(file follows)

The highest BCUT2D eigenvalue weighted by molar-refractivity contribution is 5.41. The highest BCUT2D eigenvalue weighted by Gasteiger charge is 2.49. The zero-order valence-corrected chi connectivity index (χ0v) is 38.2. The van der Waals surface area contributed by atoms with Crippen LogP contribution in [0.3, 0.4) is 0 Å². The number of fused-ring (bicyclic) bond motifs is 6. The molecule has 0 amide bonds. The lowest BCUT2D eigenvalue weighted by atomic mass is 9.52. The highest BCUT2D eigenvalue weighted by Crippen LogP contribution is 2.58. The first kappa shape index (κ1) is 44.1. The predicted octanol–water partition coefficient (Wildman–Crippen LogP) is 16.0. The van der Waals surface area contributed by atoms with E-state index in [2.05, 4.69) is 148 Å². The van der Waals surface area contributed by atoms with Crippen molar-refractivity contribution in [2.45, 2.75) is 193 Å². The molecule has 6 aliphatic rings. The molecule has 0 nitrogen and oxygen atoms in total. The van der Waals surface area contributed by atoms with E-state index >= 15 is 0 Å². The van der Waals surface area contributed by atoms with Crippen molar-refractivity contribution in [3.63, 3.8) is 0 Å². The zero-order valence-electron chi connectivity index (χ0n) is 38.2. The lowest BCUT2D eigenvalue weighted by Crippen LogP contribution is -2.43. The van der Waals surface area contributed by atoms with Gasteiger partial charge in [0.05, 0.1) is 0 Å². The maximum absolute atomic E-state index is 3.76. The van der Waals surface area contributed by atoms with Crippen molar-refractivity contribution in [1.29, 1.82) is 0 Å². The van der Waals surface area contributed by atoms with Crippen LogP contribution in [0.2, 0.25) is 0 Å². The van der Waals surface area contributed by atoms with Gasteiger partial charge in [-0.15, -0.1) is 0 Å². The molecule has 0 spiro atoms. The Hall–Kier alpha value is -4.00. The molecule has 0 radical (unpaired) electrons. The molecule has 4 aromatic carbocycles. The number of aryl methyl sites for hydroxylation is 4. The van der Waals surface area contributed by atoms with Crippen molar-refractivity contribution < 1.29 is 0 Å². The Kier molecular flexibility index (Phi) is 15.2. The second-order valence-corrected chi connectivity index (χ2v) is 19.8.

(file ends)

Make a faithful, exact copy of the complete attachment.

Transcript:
The highest BCUT2D eigenvalue weighted by molar-refractivity contribution is 5.41. The highest BCUT2D eigenvalue weighted by Gasteiger charge is 2.49. The zero-order valence-corrected chi connectivity index (χ0v) is 38.2. The van der Waals surface area contributed by atoms with Crippen LogP contribution in [0.3, 0.4) is 0 Å². The number of fused-ring (bicyclic) bond motifs is 6. The molecule has 0 amide bonds. The lowest BCUT2D eigenvalue weighted by atomic mass is 9.52. The highest BCUT2D eigenvalue weighted by Crippen LogP contribution is 2.58. The first kappa shape index (κ1) is 44.1. The predicted octanol–water partition coefficient (Wildman–Crippen LogP) is 16.0. The van der Waals surface area contributed by atoms with E-state index in [2.05, 4.69) is 148 Å². The van der Waals surface area contributed by atoms with Crippen molar-refractivity contribution in [2.45, 2.75) is 193 Å². The molecule has 6 aliphatic rings. The molecule has 0 nitrogen and oxygen atoms in total. The van der Waals surface area contributed by atoms with E-state index >= 15 is 0 Å². The van der Waals surface area contributed by atoms with Crippen molar-refractivity contribution in [3.63, 3.8) is 0 Å². The zero-order valence-electron chi connectivity index (χ0n) is 38.2. The lowest BCUT2D eigenvalue weighted by Crippen LogP contribution is -2.43. The van der Waals surface area contributed by atoms with Gasteiger partial charge in [0.05, 0.1) is 0 Å². The maximum absolute atomic E-state index is 3.76. The van der Waals surface area contributed by atoms with Crippen molar-refractivity contribution in [1.29, 1.82) is 0 Å². The van der Waals surface area contributed by atoms with Crippen LogP contribution in [0.2, 0.25) is 0 Å². The van der Waals surface area contributed by atoms with Gasteiger partial charge in [-0.15, -0.1) is 0 Å². The molecule has 0 spiro atoms. The Hall–Kier alpha value is -4.00. The molecule has 0 radical (unpaired) electrons. The molecule has 4 aromatic carbocycles. The number of aryl methyl sites for hydroxylation is 4. The van der Waals surface area contributed by atoms with Crippen molar-refractivity contribution < 1.29 is 0 Å². The Kier molecular flexibility index (Phi) is 15.2. The second-order valence-corrected chi connectivity index (χ2v) is 19.8.